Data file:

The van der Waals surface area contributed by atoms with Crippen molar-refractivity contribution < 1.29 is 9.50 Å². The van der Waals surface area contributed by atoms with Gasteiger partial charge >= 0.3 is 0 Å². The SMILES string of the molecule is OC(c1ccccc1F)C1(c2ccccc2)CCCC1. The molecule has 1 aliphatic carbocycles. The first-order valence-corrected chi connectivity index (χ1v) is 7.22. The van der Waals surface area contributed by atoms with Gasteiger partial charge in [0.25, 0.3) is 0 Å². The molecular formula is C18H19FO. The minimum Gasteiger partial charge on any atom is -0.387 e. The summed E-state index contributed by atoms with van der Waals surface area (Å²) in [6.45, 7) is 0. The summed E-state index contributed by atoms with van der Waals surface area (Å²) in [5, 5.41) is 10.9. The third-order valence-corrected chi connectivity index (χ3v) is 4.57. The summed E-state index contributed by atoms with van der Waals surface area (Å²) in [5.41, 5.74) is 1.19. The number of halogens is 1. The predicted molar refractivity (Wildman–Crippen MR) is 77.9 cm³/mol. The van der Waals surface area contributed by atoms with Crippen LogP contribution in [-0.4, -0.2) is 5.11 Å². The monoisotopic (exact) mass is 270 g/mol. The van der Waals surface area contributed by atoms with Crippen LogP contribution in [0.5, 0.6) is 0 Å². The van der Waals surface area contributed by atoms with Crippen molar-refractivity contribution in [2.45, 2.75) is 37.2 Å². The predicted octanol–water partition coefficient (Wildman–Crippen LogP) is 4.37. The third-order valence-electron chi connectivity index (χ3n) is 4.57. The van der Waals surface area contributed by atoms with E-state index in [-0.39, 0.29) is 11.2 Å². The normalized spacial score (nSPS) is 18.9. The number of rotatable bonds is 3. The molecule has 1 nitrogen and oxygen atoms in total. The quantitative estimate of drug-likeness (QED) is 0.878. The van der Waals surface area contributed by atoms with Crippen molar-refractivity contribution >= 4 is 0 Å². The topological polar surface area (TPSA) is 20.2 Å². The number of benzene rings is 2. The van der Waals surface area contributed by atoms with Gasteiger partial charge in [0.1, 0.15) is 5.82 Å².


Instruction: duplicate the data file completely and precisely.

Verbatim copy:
The van der Waals surface area contributed by atoms with Crippen molar-refractivity contribution < 1.29 is 9.50 Å². The van der Waals surface area contributed by atoms with Gasteiger partial charge >= 0.3 is 0 Å². The SMILES string of the molecule is OC(c1ccccc1F)C1(c2ccccc2)CCCC1. The molecule has 1 aliphatic carbocycles. The first-order valence-corrected chi connectivity index (χ1v) is 7.22. The van der Waals surface area contributed by atoms with Gasteiger partial charge in [0.25, 0.3) is 0 Å². The molecular formula is C18H19FO. The minimum Gasteiger partial charge on any atom is -0.387 e. The summed E-state index contributed by atoms with van der Waals surface area (Å²) in [6.45, 7) is 0. The summed E-state index contributed by atoms with van der Waals surface area (Å²) in [5, 5.41) is 10.9. The third-order valence-corrected chi connectivity index (χ3v) is 4.57. The summed E-state index contributed by atoms with van der Waals surface area (Å²) in [5.41, 5.74) is 1.19. The number of halogens is 1. The predicted molar refractivity (Wildman–Crippen MR) is 77.9 cm³/mol. The van der Waals surface area contributed by atoms with Crippen LogP contribution in [-0.4, -0.2) is 5.11 Å². The monoisotopic (exact) mass is 270 g/mol. The van der Waals surface area contributed by atoms with Crippen LogP contribution in [0.5, 0.6) is 0 Å². The van der Waals surface area contributed by atoms with Crippen molar-refractivity contribution in [2.45, 2.75) is 37.2 Å². The predicted octanol–water partition coefficient (Wildman–Crippen LogP) is 4.37. The third-order valence-electron chi connectivity index (χ3n) is 4.57. The van der Waals surface area contributed by atoms with E-state index in [-0.39, 0.29) is 11.2 Å². The normalized spacial score (nSPS) is 18.9. The number of rotatable bonds is 3. The molecule has 1 nitrogen and oxygen atoms in total. The quantitative estimate of drug-likeness (QED) is 0.878. The van der Waals surface area contributed by atoms with Crippen molar-refractivity contribution >= 4 is 0 Å². The topological polar surface area (TPSA) is 20.2 Å². The number of benzene rings is 2. The van der Waals surface area contributed by atoms with Gasteiger partial charge in [0.1, 0.15) is 5.82 Å².